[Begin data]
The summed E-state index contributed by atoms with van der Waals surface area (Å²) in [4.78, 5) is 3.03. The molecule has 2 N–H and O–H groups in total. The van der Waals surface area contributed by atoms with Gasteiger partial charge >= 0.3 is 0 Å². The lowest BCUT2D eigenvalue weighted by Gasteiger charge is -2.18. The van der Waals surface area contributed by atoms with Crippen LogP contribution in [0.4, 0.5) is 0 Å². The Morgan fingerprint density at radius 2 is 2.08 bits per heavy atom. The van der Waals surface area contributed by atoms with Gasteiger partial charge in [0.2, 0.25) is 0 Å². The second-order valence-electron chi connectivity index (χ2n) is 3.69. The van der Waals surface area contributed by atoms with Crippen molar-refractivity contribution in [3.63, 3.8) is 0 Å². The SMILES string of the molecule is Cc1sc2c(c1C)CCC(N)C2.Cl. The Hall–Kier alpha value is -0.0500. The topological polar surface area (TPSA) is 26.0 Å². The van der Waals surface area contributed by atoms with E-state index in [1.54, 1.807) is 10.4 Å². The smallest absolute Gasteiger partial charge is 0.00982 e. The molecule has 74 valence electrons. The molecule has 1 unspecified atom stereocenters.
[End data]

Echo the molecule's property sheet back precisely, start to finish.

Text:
The summed E-state index contributed by atoms with van der Waals surface area (Å²) in [4.78, 5) is 3.03. The molecule has 2 N–H and O–H groups in total. The van der Waals surface area contributed by atoms with Gasteiger partial charge >= 0.3 is 0 Å². The lowest BCUT2D eigenvalue weighted by Gasteiger charge is -2.18. The van der Waals surface area contributed by atoms with Crippen LogP contribution in [0.4, 0.5) is 0 Å². The Morgan fingerprint density at radius 2 is 2.08 bits per heavy atom. The van der Waals surface area contributed by atoms with Gasteiger partial charge in [0.2, 0.25) is 0 Å². The second-order valence-electron chi connectivity index (χ2n) is 3.69. The van der Waals surface area contributed by atoms with Crippen molar-refractivity contribution in [3.63, 3.8) is 0 Å². The SMILES string of the molecule is Cc1sc2c(c1C)CCC(N)C2.Cl. The Hall–Kier alpha value is -0.0500. The topological polar surface area (TPSA) is 26.0 Å². The van der Waals surface area contributed by atoms with E-state index in [1.54, 1.807) is 10.4 Å². The smallest absolute Gasteiger partial charge is 0.00982 e. The molecule has 74 valence electrons. The molecule has 1 unspecified atom stereocenters.